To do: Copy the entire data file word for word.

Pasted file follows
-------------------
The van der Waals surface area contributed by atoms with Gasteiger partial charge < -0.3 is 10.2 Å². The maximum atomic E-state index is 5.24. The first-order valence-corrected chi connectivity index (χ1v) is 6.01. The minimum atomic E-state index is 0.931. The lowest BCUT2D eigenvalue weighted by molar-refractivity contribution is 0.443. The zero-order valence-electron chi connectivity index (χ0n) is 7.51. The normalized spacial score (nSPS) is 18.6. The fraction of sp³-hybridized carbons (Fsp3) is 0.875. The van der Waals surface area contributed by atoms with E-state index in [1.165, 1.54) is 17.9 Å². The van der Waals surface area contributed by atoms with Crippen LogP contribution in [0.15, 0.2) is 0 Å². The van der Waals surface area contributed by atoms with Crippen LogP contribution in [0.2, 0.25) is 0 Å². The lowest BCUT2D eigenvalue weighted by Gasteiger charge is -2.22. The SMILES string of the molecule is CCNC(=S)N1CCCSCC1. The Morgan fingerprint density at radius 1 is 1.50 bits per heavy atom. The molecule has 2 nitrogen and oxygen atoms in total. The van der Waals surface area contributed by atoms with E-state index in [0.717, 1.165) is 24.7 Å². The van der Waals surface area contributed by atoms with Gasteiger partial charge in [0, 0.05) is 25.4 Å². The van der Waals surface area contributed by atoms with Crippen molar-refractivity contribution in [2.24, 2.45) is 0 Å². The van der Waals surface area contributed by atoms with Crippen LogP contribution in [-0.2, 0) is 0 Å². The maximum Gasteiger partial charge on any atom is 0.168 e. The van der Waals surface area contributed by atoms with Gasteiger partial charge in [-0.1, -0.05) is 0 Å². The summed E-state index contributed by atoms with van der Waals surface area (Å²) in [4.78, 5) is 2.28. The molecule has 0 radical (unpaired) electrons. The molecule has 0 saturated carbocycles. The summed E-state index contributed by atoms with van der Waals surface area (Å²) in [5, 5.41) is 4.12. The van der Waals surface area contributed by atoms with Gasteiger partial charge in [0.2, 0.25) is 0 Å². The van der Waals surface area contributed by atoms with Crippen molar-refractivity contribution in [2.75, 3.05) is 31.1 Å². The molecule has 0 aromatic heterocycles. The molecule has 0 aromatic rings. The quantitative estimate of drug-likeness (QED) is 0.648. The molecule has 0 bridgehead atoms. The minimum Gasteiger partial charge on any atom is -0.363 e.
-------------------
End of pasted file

The van der Waals surface area contributed by atoms with Gasteiger partial charge < -0.3 is 10.2 Å². The maximum atomic E-state index is 5.24. The first-order valence-corrected chi connectivity index (χ1v) is 6.01. The minimum atomic E-state index is 0.931. The lowest BCUT2D eigenvalue weighted by molar-refractivity contribution is 0.443. The zero-order valence-electron chi connectivity index (χ0n) is 7.51. The normalized spacial score (nSPS) is 18.6. The fraction of sp³-hybridized carbons (Fsp3) is 0.875. The van der Waals surface area contributed by atoms with E-state index in [1.165, 1.54) is 17.9 Å². The van der Waals surface area contributed by atoms with Crippen LogP contribution in [0.15, 0.2) is 0 Å². The van der Waals surface area contributed by atoms with Crippen LogP contribution in [0.2, 0.25) is 0 Å². The lowest BCUT2D eigenvalue weighted by Gasteiger charge is -2.22. The SMILES string of the molecule is CCNC(=S)N1CCCSCC1. The Morgan fingerprint density at radius 1 is 1.50 bits per heavy atom. The molecule has 2 nitrogen and oxygen atoms in total. The van der Waals surface area contributed by atoms with E-state index in [0.717, 1.165) is 24.7 Å². The van der Waals surface area contributed by atoms with Gasteiger partial charge in [0, 0.05) is 25.4 Å². The van der Waals surface area contributed by atoms with Crippen molar-refractivity contribution in [2.24, 2.45) is 0 Å². The van der Waals surface area contributed by atoms with Crippen LogP contribution in [-0.2, 0) is 0 Å². The maximum Gasteiger partial charge on any atom is 0.168 e. The van der Waals surface area contributed by atoms with Gasteiger partial charge in [-0.1, -0.05) is 0 Å². The summed E-state index contributed by atoms with van der Waals surface area (Å²) in [4.78, 5) is 2.28. The molecule has 0 radical (unpaired) electrons. The molecule has 0 saturated carbocycles. The summed E-state index contributed by atoms with van der Waals surface area (Å²) in [5, 5.41) is 4.12. The van der Waals surface area contributed by atoms with Gasteiger partial charge in [0.2, 0.25) is 0 Å². The van der Waals surface area contributed by atoms with Crippen molar-refractivity contribution in [2.75, 3.05) is 31.1 Å². The molecule has 0 aromatic heterocycles. The molecule has 0 aromatic rings. The quantitative estimate of drug-likeness (QED) is 0.648. The molecule has 0 bridgehead atoms. The minimum Gasteiger partial charge on any atom is -0.363 e.